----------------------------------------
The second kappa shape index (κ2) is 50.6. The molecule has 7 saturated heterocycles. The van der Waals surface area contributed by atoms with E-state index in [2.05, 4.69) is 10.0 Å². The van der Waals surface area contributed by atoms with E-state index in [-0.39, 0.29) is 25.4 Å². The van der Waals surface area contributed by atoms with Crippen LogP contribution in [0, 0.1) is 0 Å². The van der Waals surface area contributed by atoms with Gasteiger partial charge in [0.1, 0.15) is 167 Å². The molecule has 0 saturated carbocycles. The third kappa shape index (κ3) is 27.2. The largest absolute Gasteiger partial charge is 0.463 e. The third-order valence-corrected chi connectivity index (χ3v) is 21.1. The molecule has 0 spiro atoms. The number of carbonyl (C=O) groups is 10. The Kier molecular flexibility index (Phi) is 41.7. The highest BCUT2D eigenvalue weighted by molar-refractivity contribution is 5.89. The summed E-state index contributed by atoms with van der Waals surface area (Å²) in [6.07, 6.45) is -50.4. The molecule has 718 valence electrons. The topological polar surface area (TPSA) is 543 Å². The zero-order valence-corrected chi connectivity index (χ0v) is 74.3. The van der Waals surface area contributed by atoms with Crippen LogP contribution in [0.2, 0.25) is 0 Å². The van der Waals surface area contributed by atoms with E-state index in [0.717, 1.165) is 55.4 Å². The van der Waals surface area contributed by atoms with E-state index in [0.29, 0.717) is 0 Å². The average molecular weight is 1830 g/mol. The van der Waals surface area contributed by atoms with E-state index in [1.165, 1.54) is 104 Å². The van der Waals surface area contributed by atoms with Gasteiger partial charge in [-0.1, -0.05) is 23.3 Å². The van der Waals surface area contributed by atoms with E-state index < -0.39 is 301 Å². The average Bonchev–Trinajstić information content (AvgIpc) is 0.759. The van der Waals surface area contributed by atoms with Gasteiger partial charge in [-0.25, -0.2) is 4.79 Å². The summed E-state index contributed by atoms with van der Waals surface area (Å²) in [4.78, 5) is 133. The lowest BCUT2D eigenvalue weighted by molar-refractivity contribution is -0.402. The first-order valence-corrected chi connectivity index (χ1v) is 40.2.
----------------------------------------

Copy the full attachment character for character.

The second kappa shape index (κ2) is 50.6. The molecule has 7 saturated heterocycles. The van der Waals surface area contributed by atoms with E-state index in [2.05, 4.69) is 10.0 Å². The van der Waals surface area contributed by atoms with E-state index in [-0.39, 0.29) is 25.4 Å². The van der Waals surface area contributed by atoms with Crippen LogP contribution in [0, 0.1) is 0 Å². The van der Waals surface area contributed by atoms with Gasteiger partial charge in [0.1, 0.15) is 167 Å². The molecule has 0 saturated carbocycles. The third kappa shape index (κ3) is 27.2. The largest absolute Gasteiger partial charge is 0.463 e. The third-order valence-corrected chi connectivity index (χ3v) is 21.1. The molecule has 0 spiro atoms. The number of carbonyl (C=O) groups is 10. The Kier molecular flexibility index (Phi) is 41.7. The highest BCUT2D eigenvalue weighted by molar-refractivity contribution is 5.89. The summed E-state index contributed by atoms with van der Waals surface area (Å²) in [6.07, 6.45) is -50.4. The molecule has 718 valence electrons. The topological polar surface area (TPSA) is 543 Å². The zero-order valence-corrected chi connectivity index (χ0v) is 74.3. The van der Waals surface area contributed by atoms with Crippen LogP contribution in [0.2, 0.25) is 0 Å². The van der Waals surface area contributed by atoms with E-state index in [0.717, 1.165) is 55.4 Å². The van der Waals surface area contributed by atoms with E-state index in [0.29, 0.717) is 0 Å². The average molecular weight is 1830 g/mol. The van der Waals surface area contributed by atoms with E-state index in [1.165, 1.54) is 104 Å². The van der Waals surface area contributed by atoms with Gasteiger partial charge in [-0.1, -0.05) is 23.3 Å². The van der Waals surface area contributed by atoms with E-state index < -0.39 is 301 Å². The average Bonchev–Trinajstić information content (AvgIpc) is 0.759. The van der Waals surface area contributed by atoms with Gasteiger partial charge in [-0.25, -0.2) is 4.79 Å². The summed E-state index contributed by atoms with van der Waals surface area (Å²) in [4.78, 5) is 133. The lowest BCUT2D eigenvalue weighted by molar-refractivity contribution is -0.402. The first-order valence-corrected chi connectivity index (χ1v) is 40.2.